The Algona Upper Des Moines from Algona, Iowa on March 8, 1938 · Page 2
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The Algona Upper Des Moines from Algona, Iowa · Page 2

Algona, Iowa
Issue Date:
Tuesday, March 8, 1938
Page 2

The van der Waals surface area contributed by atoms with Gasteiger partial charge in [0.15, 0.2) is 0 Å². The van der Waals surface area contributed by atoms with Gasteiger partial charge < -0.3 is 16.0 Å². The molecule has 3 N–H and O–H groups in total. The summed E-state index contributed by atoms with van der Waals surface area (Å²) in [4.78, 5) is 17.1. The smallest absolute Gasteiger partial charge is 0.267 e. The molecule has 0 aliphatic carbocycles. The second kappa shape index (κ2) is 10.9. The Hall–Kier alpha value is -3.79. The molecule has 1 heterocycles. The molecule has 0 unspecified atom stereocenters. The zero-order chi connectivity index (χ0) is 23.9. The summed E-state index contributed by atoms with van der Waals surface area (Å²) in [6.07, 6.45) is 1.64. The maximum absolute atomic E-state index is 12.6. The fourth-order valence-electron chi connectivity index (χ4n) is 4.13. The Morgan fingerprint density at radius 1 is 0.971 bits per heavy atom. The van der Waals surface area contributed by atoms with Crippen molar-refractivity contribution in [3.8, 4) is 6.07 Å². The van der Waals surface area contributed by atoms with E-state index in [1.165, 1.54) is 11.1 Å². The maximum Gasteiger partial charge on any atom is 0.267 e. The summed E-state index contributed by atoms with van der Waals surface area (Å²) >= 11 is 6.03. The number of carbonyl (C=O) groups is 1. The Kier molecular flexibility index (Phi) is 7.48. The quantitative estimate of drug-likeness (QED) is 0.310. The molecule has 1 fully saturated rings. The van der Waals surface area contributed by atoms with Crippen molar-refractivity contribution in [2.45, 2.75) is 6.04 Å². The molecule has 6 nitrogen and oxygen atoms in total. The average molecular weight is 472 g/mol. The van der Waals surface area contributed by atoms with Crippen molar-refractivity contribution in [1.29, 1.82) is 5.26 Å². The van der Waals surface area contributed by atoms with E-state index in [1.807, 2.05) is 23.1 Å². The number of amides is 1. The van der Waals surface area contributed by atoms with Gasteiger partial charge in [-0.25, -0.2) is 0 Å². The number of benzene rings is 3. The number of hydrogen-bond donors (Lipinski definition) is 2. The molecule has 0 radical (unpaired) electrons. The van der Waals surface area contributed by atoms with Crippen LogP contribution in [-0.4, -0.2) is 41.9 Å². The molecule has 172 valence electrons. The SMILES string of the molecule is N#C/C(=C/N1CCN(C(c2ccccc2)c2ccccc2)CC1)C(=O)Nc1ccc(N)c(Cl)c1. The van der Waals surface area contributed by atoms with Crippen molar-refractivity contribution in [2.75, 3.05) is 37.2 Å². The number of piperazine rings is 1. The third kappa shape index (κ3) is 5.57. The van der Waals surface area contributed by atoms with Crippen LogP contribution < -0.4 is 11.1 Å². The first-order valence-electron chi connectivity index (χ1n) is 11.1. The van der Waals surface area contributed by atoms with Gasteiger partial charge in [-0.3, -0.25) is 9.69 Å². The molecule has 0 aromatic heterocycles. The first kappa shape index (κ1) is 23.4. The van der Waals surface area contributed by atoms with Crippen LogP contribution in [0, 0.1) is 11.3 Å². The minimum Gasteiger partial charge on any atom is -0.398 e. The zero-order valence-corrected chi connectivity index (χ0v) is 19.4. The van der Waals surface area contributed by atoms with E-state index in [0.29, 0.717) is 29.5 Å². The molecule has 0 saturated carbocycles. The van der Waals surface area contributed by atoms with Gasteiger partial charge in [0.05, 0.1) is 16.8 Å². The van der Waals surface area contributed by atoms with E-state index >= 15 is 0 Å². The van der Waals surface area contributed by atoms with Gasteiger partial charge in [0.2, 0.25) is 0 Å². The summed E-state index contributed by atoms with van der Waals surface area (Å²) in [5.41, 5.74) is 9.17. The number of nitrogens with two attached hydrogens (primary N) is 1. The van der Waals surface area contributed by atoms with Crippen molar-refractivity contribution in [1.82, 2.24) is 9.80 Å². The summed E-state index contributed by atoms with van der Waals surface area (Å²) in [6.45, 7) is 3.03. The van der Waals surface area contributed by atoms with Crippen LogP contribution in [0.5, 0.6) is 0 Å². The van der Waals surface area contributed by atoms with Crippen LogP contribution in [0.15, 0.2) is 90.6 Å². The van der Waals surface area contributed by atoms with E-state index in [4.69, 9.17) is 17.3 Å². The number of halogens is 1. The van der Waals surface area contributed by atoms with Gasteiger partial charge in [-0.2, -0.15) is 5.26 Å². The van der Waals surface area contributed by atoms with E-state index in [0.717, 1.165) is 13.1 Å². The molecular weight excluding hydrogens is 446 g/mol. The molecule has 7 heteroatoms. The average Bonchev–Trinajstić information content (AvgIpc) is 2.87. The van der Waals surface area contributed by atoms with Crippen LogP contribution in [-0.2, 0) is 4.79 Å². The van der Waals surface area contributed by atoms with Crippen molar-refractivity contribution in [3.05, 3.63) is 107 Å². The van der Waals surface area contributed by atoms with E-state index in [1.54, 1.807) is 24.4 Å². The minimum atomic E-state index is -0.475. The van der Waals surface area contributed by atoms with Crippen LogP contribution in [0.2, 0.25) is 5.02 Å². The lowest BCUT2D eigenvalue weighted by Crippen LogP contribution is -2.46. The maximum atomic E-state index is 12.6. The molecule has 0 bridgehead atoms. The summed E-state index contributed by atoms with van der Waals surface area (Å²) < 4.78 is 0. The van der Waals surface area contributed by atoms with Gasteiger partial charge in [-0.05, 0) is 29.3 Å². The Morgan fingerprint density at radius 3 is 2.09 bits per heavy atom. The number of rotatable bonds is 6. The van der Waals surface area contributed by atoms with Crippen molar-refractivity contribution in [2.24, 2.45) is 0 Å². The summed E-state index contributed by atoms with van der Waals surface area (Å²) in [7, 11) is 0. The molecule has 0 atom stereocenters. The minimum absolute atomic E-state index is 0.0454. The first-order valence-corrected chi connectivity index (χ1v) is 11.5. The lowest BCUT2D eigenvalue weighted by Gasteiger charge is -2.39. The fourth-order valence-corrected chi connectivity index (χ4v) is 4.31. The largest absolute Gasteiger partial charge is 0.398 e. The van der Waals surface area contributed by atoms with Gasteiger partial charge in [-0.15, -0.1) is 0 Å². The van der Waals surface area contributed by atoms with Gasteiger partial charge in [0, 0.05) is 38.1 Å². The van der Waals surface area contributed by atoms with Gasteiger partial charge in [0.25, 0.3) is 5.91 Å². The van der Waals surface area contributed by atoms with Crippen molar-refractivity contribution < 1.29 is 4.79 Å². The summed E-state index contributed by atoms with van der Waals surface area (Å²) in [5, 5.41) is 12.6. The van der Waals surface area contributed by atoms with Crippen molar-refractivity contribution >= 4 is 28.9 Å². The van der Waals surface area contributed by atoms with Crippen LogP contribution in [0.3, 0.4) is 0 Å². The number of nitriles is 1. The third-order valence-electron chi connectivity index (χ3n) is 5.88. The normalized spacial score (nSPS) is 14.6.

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The Algona Upper Pes Moines, Algona, Iowa, March 8,1938 <Upper Bes Jfloittes 9 North Dodge Street J. W. HAGGARD & R. B. WALLER, Publishers Entered RS Second Class Matter at the Postoffice at Algona, Iowa, under act of Congress of March 3,1879 Issued Weekly Member Iow» Press Association SUBSCRIPTION RATES IN KOSSUTH CO.: One Year, in Advance $1.50 Upper Des Moines and Kossuth County Adv- vance in combination, per year $2.50 SUBSCRIPTION RATES OUTSIDE KOSSUTH One Year In advance $2.50 Upper Des Moines and Kossuth County Advance in combination, per year $4.00 ADVERTISING RATES Display Advertising, per Inch 35c Want Ads. payable in advance, word 22 "t*t the people know the truth and the country Is safe."—Abraham Lincoln. FARM OF THE FUTURE In today's special tabloid supplement, this paper offers its first venture into a section devoted entirely to the welfare of Kossuth farmers. We hope H will not be the last, and that suggestions will follow its publication which may improve it next year. Without making any pretense of knowing anything about farming, any more than a farmer knows the points of newspaper production, we can vision a few things for the farm In the future. That farms to come will be highly mechanized, there can be no doubt. Good equipment, economically operated, and at lower costs, will enable every farm to till and cultivate the soil according to all good farming practice. Crop rotation Is already here; in the next few years we can expect more information, more news from test plots and experiments which will tend to increase productivity on less ground, but keep the soil—our choicest asset—from losing its potency. Farm living will change. Rural electrification, whether by the government or.private groups, n growing. Farm homes will have every comfort of a city place. Farm children will have the advantage of better schools, without nny readjustment when changing from rural to consolidated or city schools for advanced education. A sense of better well-being is already develop- 'ne in farm homes. It is no longer a joke among farmers to see a place where cnre is taken in the outward appearance of buildings, barns and property adjacent to the house. A farmer has a rhanre possessed by few city people, of improving the ar>- pearance of his home, and many already are making it n matter of personal pride to do so. The fundamental principles of America still hold true. Some folks may have more worldly goods, better clothes, high-priced motor cars, and what not. but that still does not act as a final judge in th<? minds of Americans as the worth of a man or woman. The farmer has been America's backbone: he will continue to be. And as he does so, his life, his methods of farming, the education of his children, and the attractiveness of his home, will sec consistent and rapid improvement. The American farmer has much to look forward to, and Kosmith farms especially so—after all, we are in America's choicest farming community. so. Folks want to eat good food, dress decently, and have good homes—all that Is natural. But, in obtaining those things, the wise buyer is he who shops and bargains and makes his dollar go as far as possible. When families know how much they can spend, and want to stay within their means, they have one very good way to make their dollar do an extraordinary amount, of buying. That is to buy through advertising. The merchant who advertises gets quantity and volume: the faster turnover of the merchandise enables him to sell for a smaller margin of profit, and he is entitled to a profit, jugt as 6 farmer Is entitled to a cost-plus selling price. Week after week, every line of merchandise can be found advertised, and the products advertised are usually the "specials" for certain days or occasions. That, is the time to buy. We venture to say. that a reader of this newspaper for example, by wise and prudent buying with advertisements as his guide, could save a lifetime of subscription expense to this newspaper in one year's time. Don't think of this newspaper as simply a medium of news alone: It is more than that—it is T weekly buying guide for all those who know the value of money, and want that dollar to do its utmost. Remember, a merchant that advertises knows he must give the type of merchandise that you expect. He rises or falls on the truthfulness and sincerity of his advertising. And when he isn't afraid to advertise. In good old black and white, it's a pretty good guarantee that his price is right and his product good. IF YOU'D MAKE A DOLLAR GO FURTHER, READ THIS Not so long ago. n slide lecture interested UE so much that we r.tu going to try and pass on to our readers, the substance of it—to us, it seemed a vital matter. In 1929, during one of the years when individual incomes were at an all-time peak, wage earners and all income earners of the United States, spent SIX BILLION MORE DOLLARS THAN THEY EARNED. That was during times of "prosperity". But was it prosperity, when folks were spending mor»; than th»y took in, when Installment buying was a household word? The answer Is that we were kidding ourselves. There are. of course, times when payment plans can be successfully adopted, but only under conditions that lead you to believe with some assurance that you will be able to make all payments, and come out of it with a whole skin. The point la this. As a buying public, "prosperity" made us giddy. We could not stand "prosperity." We went wild on buying. Today, after several hard years of depression, it is hoped thnt a lesson has been learned. We hope In caw you didn't know It, G. P. Cullen'g first name, if you're tired of calling him Pat, is Gerald. • • • Not in Algona, of course, but in some places, store clerks have a code system all their own. If you happen to enter the front door and somebody mentions the number "13" that signifies that you are Inclined to be an old meanie. and paw over all the goods without any thought of buying anything. When they say "B. B." that means bats in the belfry, and you're practically a hopeless case. • * « From Minneapolis romps an entry In our suggested expectorating contest from one C. S. Er- !andcr, a friend of long standing. Mr. Erlander is in the advertising business by profession, but it seems that his off-duty hobby is practicing up for such contests as we mentioned. He lists as his qualifications 140 Ibs. of solid muscle (he's changed since we last saw him), and is a self-styled Bull Dur?im bantamweight of all Expectorators. Well, with a good tail wind he might do pretty good, maybe. And at that, we believe we'd rather sponsor an expectorating con font than a salt rising bread ditto. • • • On page one of the farm supplement today, is a heading. "Kossuth—Iowa's Garden of Eden." And. we might add, without the snakes, before somebody catches us on it. • • • BRAIN BUSTING DEPT. SPECIALS: / If a man can dig 10 bushels of potatoes in one day. or can pick up 15 bushels in one day, how many bushels could he both dig and pick in one day? You have two pails, one holding five gallons and one holding seven gallons. How would you get, exactly three gallons Into one of the palls? • • • Dr. Morris Flshbnln, editor of the magazine for the American Medical Association, has long been an ardent foe of all proprietary medicine and medical advertising. Recently he visited at Tulsi. Okla., and panned everything he didn't like. But the joke was that during his visit, he wan asked to speak over a local radio station, which he did. And during the pauses in the interview, a gentleman in another studio kept putting in strong, healthy plugs for Crazy Water Crystals. • • • FamoiiH La»t Line—Cull the plumber, I've lost my false terth. Opinions of Other Editors Exhibition of Human Nature Tratr Star-Clipper: When Grundy county people learned the other day that if they did not pay the old age pension tax which they neglected two or three years, and pay it forthwith, they would never be able to get an old age pension, they rushed to the treasurer's office like people at a public sale for a free lunch. The treasurer was almost overpowered. He took in J2.000 in a week, though only from $2 to $6 came from each person. A TRUE CONFESSION —The Last of January We Took 65 Subscribers from our Subscription lists for failure to to notice. This was n.-ccssarv (li lie- cause produciiun ,.,.sts. chiefly the price of newsprint, have "-one up, and we cannot afford 1o carry overdue subscribers too loii^. and (2 i Tt is not fair t.. paid-up snbscrihers to carry delinquents, and it's also "poor business." and C! i to be candid, our total subscription list is at the point where fortheadverti>iiiir rate we charge, we can afford to cut off se\cral hu.'idred and still »-ive advertisers more than their money's worth- BUT ~During_the...Month.of February, We Put 48 New Subscribers on the . a lew Were 1 ho-.- Wi re>ult i< 1 hat alt in,i i v. .-11 •1 nallv ha \ v !!• -i. •in ivilllclli:.'.- Dill' T' il,-|| 11:; v AU.OSA I'l'I'KK UKS M«IIM.> i IIU I I.ATIO.N KOK TIIK \il\ I i: I isKKS ARK (,KTII\«i FAK K.VIK < Jl U'.OH), MIAN IS LSI AI.I.V THE < ASt Ol K Sf BX KIITION KA1KS AKK I OU , Ol K Mli^Kil'lJOV I JVi IS THUU KOKr lAm.t; \IISK MKJUHAvrs KNOW •IIIIS-IOI I.I. I I M> JHfcJK AIM IN 1HK Anchors or Wings? year-old German-bom private stationed Mltchel Field (New York's air defense centre), and Johanna Hofmann, 26-year-old German hairdresser on the liner "Europa." All admitted they were working for a "foreign power", officials said, os- tenationsly forebearing to mention Germany by name. Nothing of importance was found on Spy Rumrlch but crude drawings of a lane and a tank. Spy Hofman, who spoke no English, was arrest- has already paid, then pay the re mainlng $1,207,TXX> in $39,000 non Interest bearing annual Install ments over a period of 30 years. Although Minister Pelenyi vigorously denied that Hungary wa making its proposal as a "feeler' for other governments and recallet a similar arrangement the U. S made with Austria in 1930, his offer touched off a brisk reaction In the capital. Since the existing war debts of $12,779.000.000 would be ed on the "Europa" with several scaled down to $7,284,000,000 under letters she had been engaged to the principle advocated by Hun- deliver, including one offering $1,- gary, both the state department The MARCH OF TIME •BO. o. I. r*T. on. Prepared by the Editor* of TIME The Weekly .\eu-smagaxine To the Reader: This column brings to you In condensed form each week, material selected from "Time-" magazine. This magazine costs 15 cents » week on the market, we offer a brief review of It without extra charge in yonr paper each week. While It cannot cover all of the world, It does hit the most Important events. We suggest that you get your children interested; help them to find the places mentioned on maps, to follow "history In the making." This newspaper Is one of the very few privileged to offer its readers "The March of Time." FIRST ROBIN— IN 1940 PRESIDENTIAL SPRING WASHINGTON: The presidential campaign of 1940 started two springs ahead of time last week when handsome, white-haired U. S. Philippine High Commissioner Paul Vories McNutt alighted, like the first robin of 1940, on U. S. shores at San Francisco. Still boss of his state's powerful Democratic machine although his term as gov- •rnor of Indiana ended a year ago. ''mil McNutt is naturally anxious hat his claims as a presidential •andidate shall not be forgotten. lis supporters therefore sought to <eep him in the public eye by deigning his trip from Manila to the Vhite House (to report on Far Eastern affairs) on the order of a loman triumph. • At a 2.000-place banquet in In- Jianapolis, Paul McNutt was garlanded with effusive laurel wreaths of oratory by Indiana's Democratic Editorial Association and Governor Clifford Townsend. In Washington where flamboyant entertaining is customary, a banquet given Paul McNutt at the Mayflower Hotel several days later was senatlonal. .,°n * 10 by 80 ft. buffet was pU«d $1,800 worth of cake, pastry anl hors d* voures, including the Washington monument In sugar and n reproduction of Mt. Vernon. On another were the makings of 10000 cocktails. Standing beside his loyal friend, Senator Sherman Minton. High Commissioner McNutt greeted 3,000 guests as they passed down the receiving line. Conspicuously absent were most higher officials of the New Deal and Franltlin Roosevelt's Cabinet, which was represented only by Attorney General Homer Cummings and Secretary of Commerce Daniel Roper. Earlier In the day, in the presence of newsreel photographers, Ou«»t-cf-Hon- or McNutt hnd proudly announced- I am not a candidate (or any public office at this tlm«," All but overlooked in the uproar of the somewhat over-punctual celebration of Mr. McNutt's arrival in Washington was his official mission: to tell the president that the Philippine sentiment for immediate independence is declining, that Major General Douglas MacArthur Is "doing wonders" with the Philippine Army, and that U. S. residents of the Philippines resent paying income taxes. PRESIDENTS ~VVTDO\VS-A\ "UNPLEASANT DUTY" WASHINGTON: Mary Todd Lincoln s J.'i.OQO a year was the first pension for a U. 55. presidential widow. But since then pensions nave been granted to nine other presidential widows, and nor until the last week was this polite bene- nrem-e impolitely questioned for the first time. Mary Scott Lord Dimmick had been widowed by Lawyer Walter fc-rskine Dimmirk when she married Benjamin Harrison in ]&&6 four years after he left the White House, five years before he died Ihe Senate Pensions Committee last week favorably reported a bill to grant Mrs. Harrison, now near- mg SO. a $5.000 annuity such as other prudential widows have received. taut Massachusetts' David Ignatius Walsh found it his "unpleasant duty" to file a formal protest. r Pointing out that Mrs Harrison never "shared the burdens of official life with President Harrison" and that both her husbands left her trust funds. Senator Wheel- tr objected: "at a time whtn millions of our citizens are destitute- what justification • an he ad- -iled to vote a pension out of tiie public treasury to one who has :imple private means and no vest • t-e of claim for such a public bounty except the sltndtr ciri.-umstanct.s hat for a brief period silt- married to a man who had that Mrs. Harrison could use it All agreed that she deserved it for sundry reasons: She had llvec in the White House two years nurs ing her ailing Aunt Lavlnia, thi first Mrs. Harrison; as a president ial widow she has been at the expense of attending various func tions, notably the Republican National convention of 1936; the government pensions the widows o: war veterans who married Ions after their period of service. In Manhattan, where she lives In a small but swank Fifth Avenue apartment, with one maid, JMary Lord Harrison said nothing'what- ever. SPIES CAUGHT IN ESPIONAGE ROUNDUP NEW YORK: When someone describing himself as "Mr. Weston, Under Secretary of State" telephoned the U. S. Passport Bureau in Manhattan last fortnight and asked thnt 50 blank passports be sent to him at a midtown hotel, agents of the Department of Justice, knowing that Under Secretary of State is Sumner Welles, followed the shipment. The trail Jed from a hotel to a bar, to brush-headed Gucnther Gustave Rumrich, 27- year-old deserter from the U. S. army, who was reported to have wanted the passport blanks for the use of an international "spy ring." By week's end the agents arrested two of Mr. Rumrich's alleged confederates: Erich Glaser, a 28- 000 for information about the Navy aircraft carriers "Enterprise" and "Yorktown." An indication of the value which his foreign employer put on Mr. Rumrlch was his salary: $80 a month. But he- had cherished at least one melodramatic and Incredible plan, which his superiors prudently quashed before he had chance to try it. It was to lure Colonel Henry W. T. Eglln from his post with the 62nd Coast Artillery Bt Port Totten, N. Y., to a Manhattan hotel, where he would have been included either by plump Frau- leln Hofman or by violence, to surrender certain "secret mobilization plans." WONDERFUI^-JAMES QUITE A KISSER NEW YORK: Franklin Roosevelt's Secretary James Roosevelt boarded the S. S. "Manhattan" to bid farewell to Joseph Patrick Kennedy, off for his new post as U. S. ambassador to the Court of St. James. A young woman flounced up to him, sighed: "Tve never kissed a Roosevelt and I've always wanted to." Secretary Jamec bent down, turned a cheek, blushed as she kissed him. Swept away by the crowd, she shouted: "I think you're wonderful. I think your father is wonderful. All the Roose- velts are wonderful. " — r — HUNGARIAN DEBT OFFER WASHINGTON: Only the Allies borrowed money from the U. S. during the war. But in 1920 onetime enemy Hungary, on the brink of famine, bought on credit, 13,890 :ons of flour from the U. S. Grain Corporation, at price of $1,685.000. Increased by the time it was funded in 1924 to $1.939.000 (including nterest), Hungary's debt went into default with the war debts during he world crisis that provoked the Hoover moratorium in 1931. Hungary caused a mild flurry at he state department last year by making a token payment of $9.126.16. stirred up n more general Vashington flurry last week when ler Minister John Pelenyi made >ublic the terms of n new proposal IB had submitted to the state and reasury department: That Hungry reduce the original $1.685.000 ebt by subtracting the $478,000 it and the Treasury cautiously shied away from endorsing it. Neither Republican or Democratic leaders were yet ready to risk saying that a dollar In hand was worth two In the bush. —o— 20 YEARS AFTER IN ESTHONIA TALLINN, Esthonia: During the war Esthonlan overthrew a native Bolshevik regime which had held their capital for five weeks, fought off the Germans, who undertook to "police" Esthbnia after the Treaty of Brest-Lltovsk, finally faced an Invasion of Russian Reds. From a prison camp, Into which the Germans had flung him, emerged one Konstantln Pats, just In time to help lead Esthonians forces which drove off the Red Army invaders. Determined Konstantin Pats, now acting president of the Republic last week celebrated at Tallinn, Esthonia's 20th birthday, and Columbia University's President Nicholas Murray Butler signalized the occasion by announcing to the U. S.: "Step by step, during this 20- year period Esthonia had moved forward toward stronger and more clearly defined democratic institutions. Esthonians are building their nation upon principles which the people of the United States so fully understand and heartily applaud." After 20 years of vigorous rule. Pats gave his country on January 1 a new democratic constitution. It promises democratic rights to the- nation's 1,100,000 people (66% of them Esthonians), guarantees minority rights to Russians W%) and Germans (1H%), disestablishes the church (most Esthonians are Lutherans). Under Pats, the number of new Esthonlan farms carved out of the estates of former German aristocrats has now reached 60,000. Some 40,000 small Esthonlan farmers have risen from tenants to full ownership. And two days after celebrating Esthonia's 20th anniversary last week, Pats won, hands down, the first general election held under ,Esthonia's new constlutlon. OPTIMIST—ONLY .,'-'- "•700,000 DEAD HANKOW, China: General Pal Tsung-hsi of the Chinese Generalissimo's staff estimated at Hankow last week that Japanese casualties during the China War have been about 200,000. Chinese about 500,000. Proud of China's 422,000,000 people he cried: There Is no reason to despair until our casualties reach a figure between 50,000,000 and 100,000,000." The D. & C. club met Wednesday afternoon with Mrs. Bert Cronln and Mrs. Fred Frost as assisting hostess. There ate eight members. H.W.POST Dray and Transfer Storage of all kinds Long distance hauling. Bver? load Insured against loss or damage. Equipped to do all kteda of draylng and hauling in nreu o) nave >our eye* Uiorougtily examined ov DR. F. E. SAWYER, Opt. *,,»«. THIS WEEK r Save to Celebrate America's First See Street Display In Block East of Kossuth County Court House National Used Car Exchange Week! BARGAINS Like These '37 Ford Fordor sedan hluc color, clean throughout, low mileage, special this week $ 525 '37 Ford Dlx. club cpe with heater, defroster, radio, vineyard trreen color special for this week wa-, OIK,- $ 545 Although the possibility that anything could itop the Harrison pension remained slim indeed. Mr.-i. Harrison's friends sprang indignantly to her defense. They denit-l that she had .--ought the pension herself, recalled that the resolution had first been introduced by New York's late Kepre.-.entative Theodore A Pey.-itr at the suggestion of 'friends", had pa.-,scd thu i luu ic ui.;ir;iiiiuii.ily. Mott agreed 1936 Ford Ty.dor with heater, a honey of a car, special $ 425 1935 Ford Tudor thoroughly reconditioned, black, u'ood tires, special this wk $ 300 1935 Ford Coupe Heater, radio, dean, a dandv, special at $ 325 1934 Chevrolet Coach reconditioned. special '275 1933 Ford Tudor Black, with heater, completely reconditioned, special $ 240 1930 Chevrolet Sedan new paint, runs jroo<l, $ 110 1929 Chevrolet Coach new paint, good motor on your Hybrid Seed Corn Iowa 931 and other strains suitable for your locality. Leave your orders at our office or with our representative MR. L. M. OWEN Anderson Grain Phone 308 Goal Go, B a 1929 Chevrolet Coach runs good, extra spec. $ 55 Kent Motor Co. Sales— FORD— Service *? X jfclsZi * f 'HEW TELEPHONE DIRECW, * Please notify our business office at once if you wish any change in your present listing... if you are going to move or if you want a telephone installed. NOITHWISTUN (ILL TELIPHONI COMPANY BOWL FOR BETTER HEALTH BARRY'S